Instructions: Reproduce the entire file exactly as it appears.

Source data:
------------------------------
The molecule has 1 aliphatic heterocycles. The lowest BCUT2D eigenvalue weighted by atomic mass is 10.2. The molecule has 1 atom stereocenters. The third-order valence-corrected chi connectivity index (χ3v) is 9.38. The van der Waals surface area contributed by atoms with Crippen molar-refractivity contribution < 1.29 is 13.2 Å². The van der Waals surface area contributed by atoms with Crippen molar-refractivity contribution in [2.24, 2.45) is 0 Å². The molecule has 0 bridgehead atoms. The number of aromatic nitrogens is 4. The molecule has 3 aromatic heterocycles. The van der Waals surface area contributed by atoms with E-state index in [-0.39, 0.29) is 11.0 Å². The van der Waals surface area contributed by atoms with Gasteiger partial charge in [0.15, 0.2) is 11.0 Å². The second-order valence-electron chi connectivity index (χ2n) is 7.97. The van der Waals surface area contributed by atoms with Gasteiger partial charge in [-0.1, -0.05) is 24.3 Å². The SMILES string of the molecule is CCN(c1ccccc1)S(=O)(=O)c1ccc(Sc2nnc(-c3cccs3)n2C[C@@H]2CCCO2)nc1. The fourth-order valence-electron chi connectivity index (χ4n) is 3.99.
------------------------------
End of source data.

The molecule has 1 aliphatic heterocycles. The lowest BCUT2D eigenvalue weighted by atomic mass is 10.2. The molecule has 1 atom stereocenters. The third-order valence-corrected chi connectivity index (χ3v) is 9.38. The van der Waals surface area contributed by atoms with Crippen molar-refractivity contribution < 1.29 is 13.2 Å². The van der Waals surface area contributed by atoms with Crippen molar-refractivity contribution in [2.24, 2.45) is 0 Å². The molecule has 0 bridgehead atoms. The number of aromatic nitrogens is 4. The molecule has 3 aromatic heterocycles. The van der Waals surface area contributed by atoms with E-state index in [-0.39, 0.29) is 11.0 Å². The van der Waals surface area contributed by atoms with Gasteiger partial charge in [0.15, 0.2) is 11.0 Å². The second-order valence-electron chi connectivity index (χ2n) is 7.97. The van der Waals surface area contributed by atoms with Gasteiger partial charge in [-0.1, -0.05) is 24.3 Å². The SMILES string of the molecule is CCN(c1ccccc1)S(=O)(=O)c1ccc(Sc2nnc(-c3cccs3)n2C[C@@H]2CCCO2)nc1. The fourth-order valence-electron chi connectivity index (χ4n) is 3.99.